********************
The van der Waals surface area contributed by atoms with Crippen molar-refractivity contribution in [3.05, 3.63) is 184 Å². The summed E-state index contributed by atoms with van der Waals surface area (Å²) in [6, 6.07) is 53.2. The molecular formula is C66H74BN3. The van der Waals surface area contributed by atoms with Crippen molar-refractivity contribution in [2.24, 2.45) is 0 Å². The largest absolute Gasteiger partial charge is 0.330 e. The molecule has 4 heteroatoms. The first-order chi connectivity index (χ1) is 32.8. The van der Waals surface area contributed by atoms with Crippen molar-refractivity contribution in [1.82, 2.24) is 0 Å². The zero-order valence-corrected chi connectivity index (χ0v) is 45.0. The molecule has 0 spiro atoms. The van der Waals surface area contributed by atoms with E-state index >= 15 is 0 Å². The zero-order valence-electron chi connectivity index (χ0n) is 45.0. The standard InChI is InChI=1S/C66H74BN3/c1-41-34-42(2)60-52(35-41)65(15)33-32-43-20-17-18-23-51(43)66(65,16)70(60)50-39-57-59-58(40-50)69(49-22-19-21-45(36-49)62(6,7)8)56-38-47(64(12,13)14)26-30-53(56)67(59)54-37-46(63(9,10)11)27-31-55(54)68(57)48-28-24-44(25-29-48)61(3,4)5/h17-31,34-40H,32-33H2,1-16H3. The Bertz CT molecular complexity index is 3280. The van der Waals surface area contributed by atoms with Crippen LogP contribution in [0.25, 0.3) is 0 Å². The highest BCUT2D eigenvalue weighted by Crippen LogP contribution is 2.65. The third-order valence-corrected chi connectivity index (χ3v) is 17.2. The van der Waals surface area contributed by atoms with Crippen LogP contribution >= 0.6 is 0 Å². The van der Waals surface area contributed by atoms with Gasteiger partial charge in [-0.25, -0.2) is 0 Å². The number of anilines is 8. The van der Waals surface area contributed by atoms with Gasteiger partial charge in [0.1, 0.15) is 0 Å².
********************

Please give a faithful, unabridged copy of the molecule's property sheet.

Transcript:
The van der Waals surface area contributed by atoms with Crippen molar-refractivity contribution in [3.05, 3.63) is 184 Å². The summed E-state index contributed by atoms with van der Waals surface area (Å²) in [6, 6.07) is 53.2. The molecular formula is C66H74BN3. The van der Waals surface area contributed by atoms with Crippen molar-refractivity contribution in [2.24, 2.45) is 0 Å². The largest absolute Gasteiger partial charge is 0.330 e. The molecule has 4 heteroatoms. The first-order chi connectivity index (χ1) is 32.8. The van der Waals surface area contributed by atoms with Crippen molar-refractivity contribution in [1.82, 2.24) is 0 Å². The zero-order valence-corrected chi connectivity index (χ0v) is 45.0. The molecule has 0 spiro atoms. The van der Waals surface area contributed by atoms with E-state index >= 15 is 0 Å². The zero-order valence-electron chi connectivity index (χ0n) is 45.0. The standard InChI is InChI=1S/C66H74BN3/c1-41-34-42(2)60-52(35-41)65(15)33-32-43-20-17-18-23-51(43)66(65,16)70(60)50-39-57-59-58(40-50)69(49-22-19-21-45(36-49)62(6,7)8)56-38-47(64(12,13)14)26-30-53(56)67(59)54-37-46(63(9,10)11)27-31-55(54)68(57)48-28-24-44(25-29-48)61(3,4)5/h17-31,34-40H,32-33H2,1-16H3. The Bertz CT molecular complexity index is 3280. The van der Waals surface area contributed by atoms with Crippen LogP contribution in [0.25, 0.3) is 0 Å². The highest BCUT2D eigenvalue weighted by Crippen LogP contribution is 2.65. The third-order valence-corrected chi connectivity index (χ3v) is 17.2. The van der Waals surface area contributed by atoms with Crippen LogP contribution >= 0.6 is 0 Å². The van der Waals surface area contributed by atoms with Gasteiger partial charge in [-0.25, -0.2) is 0 Å². The number of anilines is 8. The van der Waals surface area contributed by atoms with Gasteiger partial charge in [0.1, 0.15) is 0 Å².